Corruption is weaker in countries with free markets


Turning to economic institutions, the example of Singapore can be used again. It and other countries liberalised their economies and attracted large inflows of FDI. Institutional changes conducive for economic growth were introduced. Protecting property rights, ensuring an independent judiciary, rule of law and liberalising markets are not only favourable for economic growth, but also good for combatting corruption, c.f. Figure 4.

Figure 4. Economic freedom vs corruption

Source: Economic Freedom Index Corruption. World Bank Note: Control of corruption range from -2.5 to 2.5, the Economic Freedom Index ranges from 0 to 100, the Liberal Democracy Index from 0 to 1.


Free markets and rule of law are characteristic for democracies. Autocracies come in many shapes, from military-ruled regimes to socialist countries. It is well known that the military regimes in Latin America were ridden by corruption. The pervasive corruption in communist countries such as Soviet Union was recognised even by the political leadership that unsuccessfully launched several anti-corruption campaigns. The repeated failures to reduce corruption were due to the inherent corruption in socialism.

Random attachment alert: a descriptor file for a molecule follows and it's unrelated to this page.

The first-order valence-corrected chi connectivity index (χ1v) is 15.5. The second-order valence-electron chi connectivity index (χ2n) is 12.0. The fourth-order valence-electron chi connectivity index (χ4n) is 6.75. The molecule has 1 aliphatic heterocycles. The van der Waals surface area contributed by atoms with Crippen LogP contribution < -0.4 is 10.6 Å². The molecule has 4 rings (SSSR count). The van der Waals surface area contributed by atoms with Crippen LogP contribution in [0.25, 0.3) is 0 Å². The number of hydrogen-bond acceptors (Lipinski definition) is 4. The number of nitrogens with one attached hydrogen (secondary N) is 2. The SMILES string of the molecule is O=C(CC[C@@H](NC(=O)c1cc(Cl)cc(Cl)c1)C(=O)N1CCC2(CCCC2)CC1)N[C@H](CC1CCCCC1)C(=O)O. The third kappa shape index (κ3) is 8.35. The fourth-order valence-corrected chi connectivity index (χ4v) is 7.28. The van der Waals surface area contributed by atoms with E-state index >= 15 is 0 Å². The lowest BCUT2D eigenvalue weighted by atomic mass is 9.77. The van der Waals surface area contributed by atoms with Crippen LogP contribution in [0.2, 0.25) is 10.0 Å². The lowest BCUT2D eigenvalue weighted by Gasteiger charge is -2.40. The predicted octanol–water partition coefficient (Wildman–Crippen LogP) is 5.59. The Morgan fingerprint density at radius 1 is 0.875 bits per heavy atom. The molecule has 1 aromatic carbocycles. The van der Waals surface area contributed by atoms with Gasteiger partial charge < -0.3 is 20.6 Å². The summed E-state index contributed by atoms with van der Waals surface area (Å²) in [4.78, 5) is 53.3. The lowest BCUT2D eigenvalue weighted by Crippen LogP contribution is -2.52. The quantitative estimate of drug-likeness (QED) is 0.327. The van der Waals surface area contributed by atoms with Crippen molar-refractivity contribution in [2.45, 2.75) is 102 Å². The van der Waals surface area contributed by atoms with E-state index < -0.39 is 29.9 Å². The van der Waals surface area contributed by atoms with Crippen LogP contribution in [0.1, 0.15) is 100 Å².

Corruption is stronger in socialist countries


The pervasiveness of corruption in socialist countries is confirmed by Svenssson (2005) . He uses four different indicators of corruption. He finds that in the most corrupt 10 percent countries, for each indicator, “Strikingly many are governed, or have recently been governed, by socialist governments.” Following the collapse of the Soviet Union and liberalisation of Eastern Europe, the countries embarked on different paths of development. In some countries, like Russia and Ukraine, the states were captured by oligarchs who divided the assets of the countries between themselves and the political elites. In these countries, the collapse of communism led to increased corruption as the political elites were not interested in building institutions that would prevent it. Still, there is a significant correlation between corruption and years under communist rule, c.f. Table 1.

Table 1. The communist legacy. Correlations between length of communist rule and indicators of democracy and corruption